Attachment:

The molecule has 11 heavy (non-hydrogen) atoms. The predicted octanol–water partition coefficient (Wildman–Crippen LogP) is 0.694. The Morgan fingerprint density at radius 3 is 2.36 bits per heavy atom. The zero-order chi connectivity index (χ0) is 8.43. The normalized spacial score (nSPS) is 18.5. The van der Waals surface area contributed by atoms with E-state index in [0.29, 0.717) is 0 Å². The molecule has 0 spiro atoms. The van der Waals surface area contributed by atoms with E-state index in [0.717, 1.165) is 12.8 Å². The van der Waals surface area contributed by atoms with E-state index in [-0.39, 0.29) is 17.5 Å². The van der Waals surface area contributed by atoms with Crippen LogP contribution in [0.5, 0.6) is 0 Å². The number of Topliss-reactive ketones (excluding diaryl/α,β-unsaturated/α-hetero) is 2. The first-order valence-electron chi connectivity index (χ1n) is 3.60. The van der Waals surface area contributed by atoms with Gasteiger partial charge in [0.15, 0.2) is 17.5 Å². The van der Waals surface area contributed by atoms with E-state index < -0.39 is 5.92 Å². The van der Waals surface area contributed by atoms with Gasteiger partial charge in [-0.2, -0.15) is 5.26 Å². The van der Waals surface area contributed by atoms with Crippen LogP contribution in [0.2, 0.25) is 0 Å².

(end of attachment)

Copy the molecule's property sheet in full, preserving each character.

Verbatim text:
The molecule has 11 heavy (non-hydrogen) atoms. The predicted octanol–water partition coefficient (Wildman–Crippen LogP) is 0.694. The Morgan fingerprint density at radius 3 is 2.36 bits per heavy atom. The zero-order chi connectivity index (χ0) is 8.43. The normalized spacial score (nSPS) is 18.5. The van der Waals surface area contributed by atoms with E-state index in [0.29, 0.717) is 0 Å². The molecule has 0 spiro atoms. The van der Waals surface area contributed by atoms with E-state index in [0.717, 1.165) is 12.8 Å². The van der Waals surface area contributed by atoms with E-state index in [-0.39, 0.29) is 17.5 Å². The van der Waals surface area contributed by atoms with Crippen LogP contribution in [0.5, 0.6) is 0 Å². The number of Topliss-reactive ketones (excluding diaryl/α,β-unsaturated/α-hetero) is 2. The first-order valence-electron chi connectivity index (χ1n) is 3.60. The van der Waals surface area contributed by atoms with Gasteiger partial charge in [0.15, 0.2) is 17.5 Å². The van der Waals surface area contributed by atoms with E-state index < -0.39 is 5.92 Å². The van der Waals surface area contributed by atoms with Gasteiger partial charge in [-0.2, -0.15) is 5.26 Å². The van der Waals surface area contributed by atoms with Crippen LogP contribution in [0.2, 0.25) is 0 Å².